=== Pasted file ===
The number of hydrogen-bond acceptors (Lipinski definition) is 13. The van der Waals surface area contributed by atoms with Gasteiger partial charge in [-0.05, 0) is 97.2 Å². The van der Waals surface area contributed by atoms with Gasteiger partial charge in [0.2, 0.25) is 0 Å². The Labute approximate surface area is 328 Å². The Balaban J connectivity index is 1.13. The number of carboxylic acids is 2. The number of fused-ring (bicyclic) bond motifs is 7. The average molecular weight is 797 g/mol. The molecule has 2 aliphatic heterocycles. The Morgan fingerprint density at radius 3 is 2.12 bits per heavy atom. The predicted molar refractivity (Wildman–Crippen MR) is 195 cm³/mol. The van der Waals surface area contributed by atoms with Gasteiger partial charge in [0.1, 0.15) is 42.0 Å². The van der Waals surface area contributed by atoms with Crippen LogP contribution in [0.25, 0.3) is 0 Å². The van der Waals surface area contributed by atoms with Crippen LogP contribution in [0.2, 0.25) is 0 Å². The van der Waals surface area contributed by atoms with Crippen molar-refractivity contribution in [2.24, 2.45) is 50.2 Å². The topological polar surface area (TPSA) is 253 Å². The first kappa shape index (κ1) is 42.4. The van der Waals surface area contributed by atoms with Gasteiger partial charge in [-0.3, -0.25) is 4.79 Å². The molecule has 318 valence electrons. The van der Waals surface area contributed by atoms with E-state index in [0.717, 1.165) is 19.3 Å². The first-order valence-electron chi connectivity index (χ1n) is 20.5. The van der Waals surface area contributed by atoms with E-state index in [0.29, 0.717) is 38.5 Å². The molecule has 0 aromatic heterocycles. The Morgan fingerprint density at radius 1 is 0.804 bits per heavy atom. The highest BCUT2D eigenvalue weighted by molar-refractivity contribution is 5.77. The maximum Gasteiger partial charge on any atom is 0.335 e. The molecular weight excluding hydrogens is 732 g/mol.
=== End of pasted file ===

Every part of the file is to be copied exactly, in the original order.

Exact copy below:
The number of hydrogen-bond acceptors (Lipinski definition) is 13. The van der Waals surface area contributed by atoms with Gasteiger partial charge in [-0.05, 0) is 97.2 Å². The van der Waals surface area contributed by atoms with Gasteiger partial charge in [0.2, 0.25) is 0 Å². The Labute approximate surface area is 328 Å². The Balaban J connectivity index is 1.13. The number of carboxylic acids is 2. The number of fused-ring (bicyclic) bond motifs is 7. The average molecular weight is 797 g/mol. The molecule has 2 aliphatic heterocycles. The Morgan fingerprint density at radius 3 is 2.12 bits per heavy atom. The predicted molar refractivity (Wildman–Crippen MR) is 195 cm³/mol. The van der Waals surface area contributed by atoms with Gasteiger partial charge in [0.1, 0.15) is 42.0 Å². The van der Waals surface area contributed by atoms with Crippen LogP contribution in [0.25, 0.3) is 0 Å². The van der Waals surface area contributed by atoms with Crippen LogP contribution in [0.2, 0.25) is 0 Å². The van der Waals surface area contributed by atoms with Crippen molar-refractivity contribution in [2.24, 2.45) is 50.2 Å². The topological polar surface area (TPSA) is 253 Å². The first kappa shape index (κ1) is 42.4. The van der Waals surface area contributed by atoms with Gasteiger partial charge in [-0.3, -0.25) is 4.79 Å². The molecule has 318 valence electrons. The van der Waals surface area contributed by atoms with E-state index in [0.717, 1.165) is 19.3 Å². The first-order valence-electron chi connectivity index (χ1n) is 20.5. The van der Waals surface area contributed by atoms with E-state index in [0.29, 0.717) is 38.5 Å². The molecule has 0 aromatic heterocycles. The Morgan fingerprint density at radius 1 is 0.804 bits per heavy atom. The highest BCUT2D eigenvalue weighted by molar-refractivity contribution is 5.77. The maximum Gasteiger partial charge on any atom is 0.335 e. The molecular weight excluding hydrogens is 732 g/mol.